Arizona Residents Express Gratitude, Anger, Concern Over Wildfires

SAFFORD, Ariz. (AP) -- Mount Graham residents hoped for the best and prepared for the worst as one of two wind-whipped wildfires edged closer to cabins there.

At a meeting with fire officials Monday night in nearby Safford, community members expressed gratitude toward firefighters, anger with environmentalists and concern for their summer cabins.

Shenoa Greywolf of Safford said the mountain is sacred to her and her husband, who are both Native Americans.

``I'm crying and praying everyday,'' she said. ``Mount Graham is my backyard.''

The lightning-sparked Gibson fire had grown to 8,550 acres by Monday. The nearby Nuttall blaze was at 7,810 acres.

The two fires prompted the evacuation of a $200 million-plus observatory and about 90 cabins from two communities on the mountain Friday.

Strong winds and dry conditions Monday started pushing the Gibson fire south toward the community of Turkey Flat, which has 74 cabins. Fire officials said flames could reach the community by Tuesday.

Greywolf said her husband is a medicine man and uses plants on the mountain to heal elders who live nearby.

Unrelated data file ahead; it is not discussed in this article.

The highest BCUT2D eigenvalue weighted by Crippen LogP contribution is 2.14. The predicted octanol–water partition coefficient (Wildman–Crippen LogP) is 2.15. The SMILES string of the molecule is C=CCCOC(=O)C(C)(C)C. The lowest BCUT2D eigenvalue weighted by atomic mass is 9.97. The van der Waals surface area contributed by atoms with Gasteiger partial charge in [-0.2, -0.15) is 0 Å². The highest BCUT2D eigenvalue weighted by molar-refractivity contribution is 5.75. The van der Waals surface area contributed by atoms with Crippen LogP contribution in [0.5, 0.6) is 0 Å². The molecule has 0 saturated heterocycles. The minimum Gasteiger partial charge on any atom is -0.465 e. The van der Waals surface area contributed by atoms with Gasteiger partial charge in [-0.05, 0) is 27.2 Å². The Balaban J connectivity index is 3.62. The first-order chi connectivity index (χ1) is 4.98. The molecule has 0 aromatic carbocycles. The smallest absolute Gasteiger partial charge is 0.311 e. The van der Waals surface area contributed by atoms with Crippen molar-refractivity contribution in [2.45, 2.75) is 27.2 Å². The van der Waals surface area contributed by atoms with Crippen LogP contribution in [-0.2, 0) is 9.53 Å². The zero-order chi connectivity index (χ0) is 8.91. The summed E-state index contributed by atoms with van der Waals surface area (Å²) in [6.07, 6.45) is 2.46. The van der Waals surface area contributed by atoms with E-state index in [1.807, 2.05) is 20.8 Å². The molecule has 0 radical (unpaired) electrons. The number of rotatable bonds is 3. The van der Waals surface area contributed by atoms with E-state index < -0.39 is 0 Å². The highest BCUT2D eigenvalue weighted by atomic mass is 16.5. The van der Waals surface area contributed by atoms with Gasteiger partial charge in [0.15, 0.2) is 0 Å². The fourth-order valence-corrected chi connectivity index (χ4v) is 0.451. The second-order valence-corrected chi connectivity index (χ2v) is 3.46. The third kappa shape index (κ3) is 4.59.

``Fire is burning the plants and they won't come back,'' she said. ``Some of our elders won't go to doctors, so we're going to have a lot of people getting sick.''

Others at the meeting disagreed with the way fire officials have handled the Gibson blaze. One of them was Walt Friauf, who was in charge of fire management in Graham County from 1972 to 1989.

``They did not aggressively attack the fire after it started,'' he said. Some at the meeting blamed environmentalists for stopping tree removal on the mountain.

``We used to take out old trees and we never had big fires,'' said Eden resident Rex Owens. ``Then we got the tree huggers and squirrel lovers in here.''

Oltrogge tried to calm the community's fears, but he was frank.

``We're a long way from having these contained,'' he said. ``You're going to see that smoke for a long, long time.''